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macrumors regular

Mar 25, 2010
174
253

If only eGPU had been available, but Microsoft screwed up eGPU for Bootcamp.

I’m keeping an eye on this model, so I’m curious if you mean they did something specifically for the 16″ model or for all of them? I have a Mac Mini 2012 server with one SSD running Win10 and an Akitio Thunder 3 with GTX Black Titan connected to a 4K monitor, and it actually runs better now than it did a year ago after all the MS updates.

 

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jaduffy007

macrumors regular

May 23, 2018
133
131

Another issue appears to be that some designs may obstruct airflow at the Macbook’s intake or exhaust ports. I’ve spent a long time researching cooling pads, and the results are mixed, with many reviews being completely unscientific and missing the point – or worse, not even comprehending basic physics. I’m waiting for my new MacBook Pro 16″ to arrive, and I’m hoping to keep temperatures low to prevent battery aging. I’d also like something that’s relatively small and light, as I travel a lot for work and am likely to want to play in hotels and other public places. I already have a lap cushion with a hard top. I’ve looked at everything on the market and there’s simply too much choice and too little objective, intelligent information, so I’d be grateful for your input. Do cooling pads have much of an effect? .

It’s not difficult to do, and there are plenty of video walkthroughs available online. I’m going to use thermal paste, which reduces temperatures by 15-20%. When I looked into cooling pads, the advantages appeared to be minor at best. Plus, the cooling pads have fans that make a lot of noise!

The MX thermal compound from ARCTIC has won numerous awards for its high thermal conductivity. ARCTIC thermal pads provide optimal heat transfer.
www.arctic.ac
 
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Fean0r

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Original poster

Apr 13, 2014
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It’s not difficult to do, and there are plenty of video walkthroughs available online. I’m going to use thermal paste, which reduces temperatures by 15-20%.

I’m comfortable doing that kind of work, but after having to have Apple equipment replaced under warranty in the past, there’s no way I’m going to void my warranty by doing so, especially since we get a 5-6 year statutory warranty against manufacturing faults in the UK, so if any solders go bad, it’s pretty easy to prove it’s due to poor manufacturing. I meant to respond to one of the previous posts, which suggested a mod that included opening the Macbook… Nonetheless, I appreciate the suggestion. Also, as previously stated, I’m not too concerned with the CPU temperature; instead, I’m more concerned with keeping the battery cool.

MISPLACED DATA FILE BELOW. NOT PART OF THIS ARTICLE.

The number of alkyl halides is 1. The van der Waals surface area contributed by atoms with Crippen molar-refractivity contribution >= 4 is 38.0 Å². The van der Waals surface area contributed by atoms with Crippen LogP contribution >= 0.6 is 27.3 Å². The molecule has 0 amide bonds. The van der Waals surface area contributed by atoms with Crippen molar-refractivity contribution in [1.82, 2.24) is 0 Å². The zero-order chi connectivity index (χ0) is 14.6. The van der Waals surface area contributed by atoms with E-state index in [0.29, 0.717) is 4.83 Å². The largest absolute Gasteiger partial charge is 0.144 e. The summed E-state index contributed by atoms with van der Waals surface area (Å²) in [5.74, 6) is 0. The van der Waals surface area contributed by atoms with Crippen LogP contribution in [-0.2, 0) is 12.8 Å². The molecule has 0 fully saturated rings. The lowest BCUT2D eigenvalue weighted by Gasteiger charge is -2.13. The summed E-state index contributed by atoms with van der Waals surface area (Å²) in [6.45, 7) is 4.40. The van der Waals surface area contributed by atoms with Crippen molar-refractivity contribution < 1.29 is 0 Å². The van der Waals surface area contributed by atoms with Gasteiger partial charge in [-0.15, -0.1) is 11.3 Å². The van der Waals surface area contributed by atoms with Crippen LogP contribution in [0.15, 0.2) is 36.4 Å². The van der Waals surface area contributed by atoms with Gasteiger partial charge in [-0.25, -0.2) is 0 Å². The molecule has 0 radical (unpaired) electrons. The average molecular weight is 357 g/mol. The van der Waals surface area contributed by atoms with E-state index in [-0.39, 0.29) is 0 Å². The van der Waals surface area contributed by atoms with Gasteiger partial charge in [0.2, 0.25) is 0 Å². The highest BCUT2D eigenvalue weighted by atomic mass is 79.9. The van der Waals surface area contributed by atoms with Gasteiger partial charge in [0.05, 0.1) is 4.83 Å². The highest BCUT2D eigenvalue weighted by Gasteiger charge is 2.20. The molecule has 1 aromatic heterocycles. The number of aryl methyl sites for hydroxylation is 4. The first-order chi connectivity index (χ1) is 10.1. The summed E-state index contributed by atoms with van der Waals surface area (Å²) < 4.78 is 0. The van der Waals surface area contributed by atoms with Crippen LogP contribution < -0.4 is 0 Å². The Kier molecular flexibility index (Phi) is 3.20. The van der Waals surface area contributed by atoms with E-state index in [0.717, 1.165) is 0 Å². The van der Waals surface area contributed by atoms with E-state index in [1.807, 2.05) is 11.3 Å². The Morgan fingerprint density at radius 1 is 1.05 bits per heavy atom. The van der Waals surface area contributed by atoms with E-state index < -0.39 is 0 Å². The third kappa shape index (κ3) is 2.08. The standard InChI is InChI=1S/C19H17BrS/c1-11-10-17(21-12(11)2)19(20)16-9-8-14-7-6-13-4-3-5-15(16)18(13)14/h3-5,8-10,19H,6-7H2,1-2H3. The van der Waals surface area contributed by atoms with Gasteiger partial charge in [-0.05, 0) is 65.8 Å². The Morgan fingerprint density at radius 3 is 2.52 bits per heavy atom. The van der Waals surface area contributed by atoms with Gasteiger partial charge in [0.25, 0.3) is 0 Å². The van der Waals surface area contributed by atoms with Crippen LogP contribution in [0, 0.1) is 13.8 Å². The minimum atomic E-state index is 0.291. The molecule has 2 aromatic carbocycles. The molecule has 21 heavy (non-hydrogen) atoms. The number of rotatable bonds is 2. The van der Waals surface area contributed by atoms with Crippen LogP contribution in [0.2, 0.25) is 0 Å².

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macrumors 68040

Mar 29, 2009
3,240
628
USA

Your CPU/GPU does not make direct contact with the case. A plastic Windows laptop can get as hot as an aluminum Apple laptop, and both plastic and aluminum laptops are cooled by fans that exhaust the laptop’s host air. Remember this, kids: while aluminum is a good heat conductor (car radiators are made of it), Apple uses it because it’s easy to work with, environmentally friendly, stylish, and inexpensive!
 

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tim_mop

macrumors newbie

Jun 27, 2020
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I believe it was able to maintain a slightly higher clock for a slightly longer period of time, but it was not measurable in terms of performance. When I bought a cooling pad, I ran some tests to see if I could get a little more CPU performance while working (Logic Pro Music Production). I decided to return the cooling pad. What I discovered was that the temperature barely changed (which was to be expected – I was hoping the system would simply run at a higher clock rate with the extra cool ‘headroom’), but the CPU clock speed barely changed.
 

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Fean0r

macrumors newbie
Original poster

Apr 13, 2014
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Your CPU/GPU does not make direct contact with the case. Remember this, kids: while aluminum is a good heat conductor (car radiators are made of it), Apple uses it because it’s easy to work with, environmentally friendly, stylish, and inexpensive! A plastic Windows laptop can get as hot as an aluminum Apple laptop, and both plastic and aluminum laptops are cooled by fans that exhaust the laptop’s host air.

Regardless, you prompted me to do some research on Google, and I came across something intriguing. I’m also skeptical that a Windows laptop’s plastic casing would get as hot as an aluminum laptop under the same conditions. According to my understanding of physics, even if the CPU/GPU is not in direct contact with the case, the aluminum case will still aid in the heat dissipation of the system. thermal pad modThat doesn’t appear to void the warranty, so I’ll give it a shot. By simply using smaller thermal pads, the OP’s experience of the bottom of the case becoming *too* hot should be avoided.